Domestic Workers’ Rights summary

Child minders and drivers of children are classified as domestic workers under the the Basic Conditions of Employment Act. The Act requires the following from employers of domestic workers:

  • A written employment contract, to be agreed upon and signed by both parties.
  • Written pay slips which specify:
  1. The employee’s details
  2. The ordinary and overtime hours worked during the payment period
  3. The applicable rate of remuneration
  4. Any deductions made by the employer
  • Employers may not make deductions for breakages, work clothing or meals provided.
  • Employers may not deduct more than 10% of the employee’s monthly salary as an accommodation allowance.
  • A domestic worker is entitled to a meal break of at least 30 minutes after every 5 hours of continuous work.
  • An employer may not require a domestic worker to work more than 15 hours of overtime in any week. Any overtime worked must be remunerated with additional pay or leave.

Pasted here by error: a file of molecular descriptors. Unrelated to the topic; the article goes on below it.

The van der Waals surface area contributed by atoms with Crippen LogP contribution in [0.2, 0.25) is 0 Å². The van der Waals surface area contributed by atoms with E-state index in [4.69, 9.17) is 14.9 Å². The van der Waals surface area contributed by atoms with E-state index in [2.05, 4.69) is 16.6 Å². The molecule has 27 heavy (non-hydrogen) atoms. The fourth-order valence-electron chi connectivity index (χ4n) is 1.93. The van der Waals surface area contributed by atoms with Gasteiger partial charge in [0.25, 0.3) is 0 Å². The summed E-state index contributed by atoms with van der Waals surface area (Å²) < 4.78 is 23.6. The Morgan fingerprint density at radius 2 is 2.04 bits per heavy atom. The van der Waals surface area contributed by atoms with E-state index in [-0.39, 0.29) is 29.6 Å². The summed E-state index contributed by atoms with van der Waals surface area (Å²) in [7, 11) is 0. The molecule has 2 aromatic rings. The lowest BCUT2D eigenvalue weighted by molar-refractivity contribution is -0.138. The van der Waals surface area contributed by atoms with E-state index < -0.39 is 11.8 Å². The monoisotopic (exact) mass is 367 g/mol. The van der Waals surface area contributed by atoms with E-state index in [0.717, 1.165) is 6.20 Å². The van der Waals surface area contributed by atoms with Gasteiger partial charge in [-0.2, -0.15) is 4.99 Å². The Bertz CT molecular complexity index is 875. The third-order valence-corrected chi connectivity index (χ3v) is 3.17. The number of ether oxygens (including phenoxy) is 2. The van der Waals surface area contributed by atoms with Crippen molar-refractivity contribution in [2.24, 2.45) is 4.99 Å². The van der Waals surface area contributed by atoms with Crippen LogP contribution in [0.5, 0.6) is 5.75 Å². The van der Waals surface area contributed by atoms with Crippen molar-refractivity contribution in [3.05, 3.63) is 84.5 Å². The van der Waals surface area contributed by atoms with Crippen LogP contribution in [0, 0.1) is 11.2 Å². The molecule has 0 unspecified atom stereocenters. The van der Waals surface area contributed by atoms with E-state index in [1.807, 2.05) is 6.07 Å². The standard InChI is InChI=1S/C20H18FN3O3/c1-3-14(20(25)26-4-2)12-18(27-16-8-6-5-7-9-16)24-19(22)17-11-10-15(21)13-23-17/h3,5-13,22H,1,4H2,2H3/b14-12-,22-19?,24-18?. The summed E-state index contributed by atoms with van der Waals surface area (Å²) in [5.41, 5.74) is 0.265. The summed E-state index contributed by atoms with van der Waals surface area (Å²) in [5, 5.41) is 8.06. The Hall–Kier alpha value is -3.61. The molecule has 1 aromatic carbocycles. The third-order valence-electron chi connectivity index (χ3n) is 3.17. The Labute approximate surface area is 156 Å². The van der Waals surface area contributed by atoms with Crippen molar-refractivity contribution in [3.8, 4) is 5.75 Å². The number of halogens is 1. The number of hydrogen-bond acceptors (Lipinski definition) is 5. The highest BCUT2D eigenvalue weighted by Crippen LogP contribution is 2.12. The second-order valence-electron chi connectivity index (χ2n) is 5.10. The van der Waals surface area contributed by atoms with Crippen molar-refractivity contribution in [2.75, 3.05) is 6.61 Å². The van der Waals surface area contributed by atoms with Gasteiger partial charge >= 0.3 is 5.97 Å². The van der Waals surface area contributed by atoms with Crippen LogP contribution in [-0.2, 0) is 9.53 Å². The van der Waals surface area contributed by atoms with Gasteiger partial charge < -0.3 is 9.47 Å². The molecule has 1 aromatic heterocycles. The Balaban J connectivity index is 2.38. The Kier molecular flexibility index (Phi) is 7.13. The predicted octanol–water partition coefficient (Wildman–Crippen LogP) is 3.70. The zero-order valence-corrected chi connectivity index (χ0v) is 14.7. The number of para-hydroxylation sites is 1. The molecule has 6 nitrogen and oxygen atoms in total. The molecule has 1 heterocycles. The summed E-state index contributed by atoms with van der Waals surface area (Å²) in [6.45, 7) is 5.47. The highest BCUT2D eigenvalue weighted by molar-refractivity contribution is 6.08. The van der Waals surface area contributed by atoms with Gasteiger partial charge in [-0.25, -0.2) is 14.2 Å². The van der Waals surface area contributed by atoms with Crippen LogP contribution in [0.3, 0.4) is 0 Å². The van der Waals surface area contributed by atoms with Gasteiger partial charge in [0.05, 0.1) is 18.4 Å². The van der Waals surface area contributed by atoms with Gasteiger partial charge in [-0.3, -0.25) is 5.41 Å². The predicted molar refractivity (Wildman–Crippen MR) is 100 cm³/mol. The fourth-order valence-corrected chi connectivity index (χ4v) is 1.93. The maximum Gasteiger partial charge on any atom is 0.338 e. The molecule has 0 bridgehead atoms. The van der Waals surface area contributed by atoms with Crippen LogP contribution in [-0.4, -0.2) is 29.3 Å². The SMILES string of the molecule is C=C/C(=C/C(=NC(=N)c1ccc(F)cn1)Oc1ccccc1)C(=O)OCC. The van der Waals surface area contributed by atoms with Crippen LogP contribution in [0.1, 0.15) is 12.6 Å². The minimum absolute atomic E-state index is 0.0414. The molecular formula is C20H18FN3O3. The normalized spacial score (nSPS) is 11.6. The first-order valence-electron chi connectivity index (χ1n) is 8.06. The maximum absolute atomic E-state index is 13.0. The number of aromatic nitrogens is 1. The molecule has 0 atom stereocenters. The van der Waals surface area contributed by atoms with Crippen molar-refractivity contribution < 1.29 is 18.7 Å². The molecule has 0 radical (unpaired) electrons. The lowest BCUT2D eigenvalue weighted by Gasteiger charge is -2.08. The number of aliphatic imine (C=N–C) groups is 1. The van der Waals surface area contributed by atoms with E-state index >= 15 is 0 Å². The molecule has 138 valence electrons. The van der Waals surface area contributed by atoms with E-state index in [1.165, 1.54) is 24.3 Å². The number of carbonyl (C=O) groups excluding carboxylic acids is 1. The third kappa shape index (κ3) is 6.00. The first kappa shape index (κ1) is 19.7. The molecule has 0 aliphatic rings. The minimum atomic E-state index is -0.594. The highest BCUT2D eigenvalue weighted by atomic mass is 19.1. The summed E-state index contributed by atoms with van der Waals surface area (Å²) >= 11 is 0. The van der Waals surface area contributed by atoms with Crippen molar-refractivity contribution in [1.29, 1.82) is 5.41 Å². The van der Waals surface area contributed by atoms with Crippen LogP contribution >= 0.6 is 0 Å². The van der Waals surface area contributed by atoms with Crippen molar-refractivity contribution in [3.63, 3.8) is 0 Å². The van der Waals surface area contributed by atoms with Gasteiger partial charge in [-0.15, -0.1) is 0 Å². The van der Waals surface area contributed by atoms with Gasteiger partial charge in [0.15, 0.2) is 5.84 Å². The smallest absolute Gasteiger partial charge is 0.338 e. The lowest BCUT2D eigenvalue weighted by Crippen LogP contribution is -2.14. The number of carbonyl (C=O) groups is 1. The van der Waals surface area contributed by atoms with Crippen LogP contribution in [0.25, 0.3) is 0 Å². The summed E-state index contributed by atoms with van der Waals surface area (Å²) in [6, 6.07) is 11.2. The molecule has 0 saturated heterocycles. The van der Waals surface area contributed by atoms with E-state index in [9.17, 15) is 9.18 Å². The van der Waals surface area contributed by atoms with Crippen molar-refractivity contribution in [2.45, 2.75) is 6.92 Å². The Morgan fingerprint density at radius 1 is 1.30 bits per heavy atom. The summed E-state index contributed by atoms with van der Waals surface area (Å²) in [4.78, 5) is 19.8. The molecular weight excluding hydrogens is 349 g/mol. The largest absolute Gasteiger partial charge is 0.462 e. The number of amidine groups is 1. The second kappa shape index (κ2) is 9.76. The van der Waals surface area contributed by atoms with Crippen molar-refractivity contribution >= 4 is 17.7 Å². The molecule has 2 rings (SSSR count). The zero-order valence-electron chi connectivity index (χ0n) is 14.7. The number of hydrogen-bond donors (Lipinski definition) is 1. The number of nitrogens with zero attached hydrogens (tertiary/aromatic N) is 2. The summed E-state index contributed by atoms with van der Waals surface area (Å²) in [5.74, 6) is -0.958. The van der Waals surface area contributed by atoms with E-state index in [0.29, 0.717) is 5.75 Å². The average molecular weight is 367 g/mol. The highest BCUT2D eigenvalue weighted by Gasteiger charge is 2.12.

• If a public holiday falls on a day on which the employee would normally work, she is entitled to payment for that day, whether she does work or not.
  • The employee is only obligated to work on a public holiday if there is a written agreement allowing for this. In such cases, she is entitled to double pay.
  • The employee is entitled to three weeks annual leave.

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